New Deal / New South: An Anthony J. Badger Reader

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Overview


The twelve essays in this book, several published here for the first time, represent some of Tony Badger’s best work in his ongoing examination of how white liberal southern politicians who came to prominence in the New Deal and World War II handled the race issue when it became central to politics in the 1950s and 1960s. Franklin Roosevelt in the 1930s thought a new generation of southerners would wrestle Congress back from the conservatives. The Supreme Court thought that responsible southern leaders would lead their communities to general school desegregation after the Brown decision. John F. Kennedy believed that moderate southern leaders would, with government support, facilitate peaceful racial change. Badger’s writings demonstrate how all of these hopes were misplaced. Badger shows time and time again that moderates did not control southern politics. Southern liberal politicians for the most part were paralyzed by their fear that ordinary southerners were all-too-aroused by the threat of integration and were reluctant to offer a coherent alternative to the conservative strategy of resistance.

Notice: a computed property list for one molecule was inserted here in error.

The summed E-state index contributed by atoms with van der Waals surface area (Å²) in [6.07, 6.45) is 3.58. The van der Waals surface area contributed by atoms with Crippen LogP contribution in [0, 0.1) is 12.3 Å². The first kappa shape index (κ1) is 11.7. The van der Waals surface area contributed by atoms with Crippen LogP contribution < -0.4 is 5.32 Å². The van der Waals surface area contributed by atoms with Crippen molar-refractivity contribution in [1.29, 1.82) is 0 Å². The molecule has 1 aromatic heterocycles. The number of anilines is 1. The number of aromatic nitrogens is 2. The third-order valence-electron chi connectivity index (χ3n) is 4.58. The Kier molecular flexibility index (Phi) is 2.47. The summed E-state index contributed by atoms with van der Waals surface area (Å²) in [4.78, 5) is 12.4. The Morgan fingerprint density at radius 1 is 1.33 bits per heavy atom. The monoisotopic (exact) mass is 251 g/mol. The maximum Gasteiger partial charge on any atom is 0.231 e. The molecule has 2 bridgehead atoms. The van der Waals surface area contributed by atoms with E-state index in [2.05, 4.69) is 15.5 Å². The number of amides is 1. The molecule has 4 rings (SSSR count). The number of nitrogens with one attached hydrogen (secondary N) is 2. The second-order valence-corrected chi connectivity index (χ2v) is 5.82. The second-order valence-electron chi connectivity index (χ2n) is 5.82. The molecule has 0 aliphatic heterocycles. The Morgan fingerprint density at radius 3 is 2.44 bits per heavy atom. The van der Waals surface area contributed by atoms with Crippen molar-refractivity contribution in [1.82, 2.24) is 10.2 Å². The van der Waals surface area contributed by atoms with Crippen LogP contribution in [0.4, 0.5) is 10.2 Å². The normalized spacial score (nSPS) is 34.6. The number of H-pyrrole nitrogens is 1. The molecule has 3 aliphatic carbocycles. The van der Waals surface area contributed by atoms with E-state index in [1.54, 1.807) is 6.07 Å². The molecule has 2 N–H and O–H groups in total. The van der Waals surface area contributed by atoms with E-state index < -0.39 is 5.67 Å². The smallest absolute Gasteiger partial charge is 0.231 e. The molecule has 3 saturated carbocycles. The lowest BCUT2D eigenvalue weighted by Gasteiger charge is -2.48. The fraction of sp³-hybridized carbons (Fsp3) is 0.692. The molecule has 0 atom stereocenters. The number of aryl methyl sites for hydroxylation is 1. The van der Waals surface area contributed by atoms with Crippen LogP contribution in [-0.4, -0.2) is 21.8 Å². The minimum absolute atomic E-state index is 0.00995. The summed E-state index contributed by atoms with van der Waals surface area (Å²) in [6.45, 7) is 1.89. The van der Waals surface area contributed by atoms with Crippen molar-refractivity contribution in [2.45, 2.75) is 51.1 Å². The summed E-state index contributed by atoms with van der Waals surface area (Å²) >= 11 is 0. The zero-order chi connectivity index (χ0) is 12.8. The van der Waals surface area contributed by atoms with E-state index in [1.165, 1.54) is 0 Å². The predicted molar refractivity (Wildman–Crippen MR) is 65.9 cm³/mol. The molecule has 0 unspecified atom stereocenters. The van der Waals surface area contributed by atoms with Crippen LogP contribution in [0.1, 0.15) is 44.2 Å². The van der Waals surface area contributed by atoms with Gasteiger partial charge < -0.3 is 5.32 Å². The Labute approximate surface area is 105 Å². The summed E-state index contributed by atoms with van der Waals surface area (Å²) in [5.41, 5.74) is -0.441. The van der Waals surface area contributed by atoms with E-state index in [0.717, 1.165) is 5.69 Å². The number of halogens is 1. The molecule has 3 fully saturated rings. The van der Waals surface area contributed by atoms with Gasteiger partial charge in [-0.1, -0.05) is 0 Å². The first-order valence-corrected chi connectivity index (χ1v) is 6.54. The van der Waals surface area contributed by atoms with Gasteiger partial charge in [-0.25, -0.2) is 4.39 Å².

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Editorial Reviews

From the Publisher

”This book promises to inform and enlighten in a multitude of ways, not the least of them being the insights it offers into the progression of an exceptionally talented historian’s interests and awareness as Tony shares his professional and personal odyssey from New Deal historian to southern historian.” —from the foreword by James C. Cobb
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Product Details

  • ISBN-13: 9781557288448
  • Publisher: University of Arkansas Press
  • Publication date: 8/28/2007
  • Edition description: New Edition
  • Pages: 270
  • Sales rank: 1,291,298
  • Product dimensions: 6.00 (w) x 9.00 (h) x 0.80 (d)

Meet the Author


Anthony J. Badger is Paul Mellon Professor of American History at Cambridge University and Master of Clare College. He is the author of a number of books, including North Carolina and the New Deal; The New Deal: The Depression Years, 1933–1940; The Making of Martin Luther King and the Civil Rights Movement (with Brian Ward); and Contesting Democracy (with Byron Shafer).
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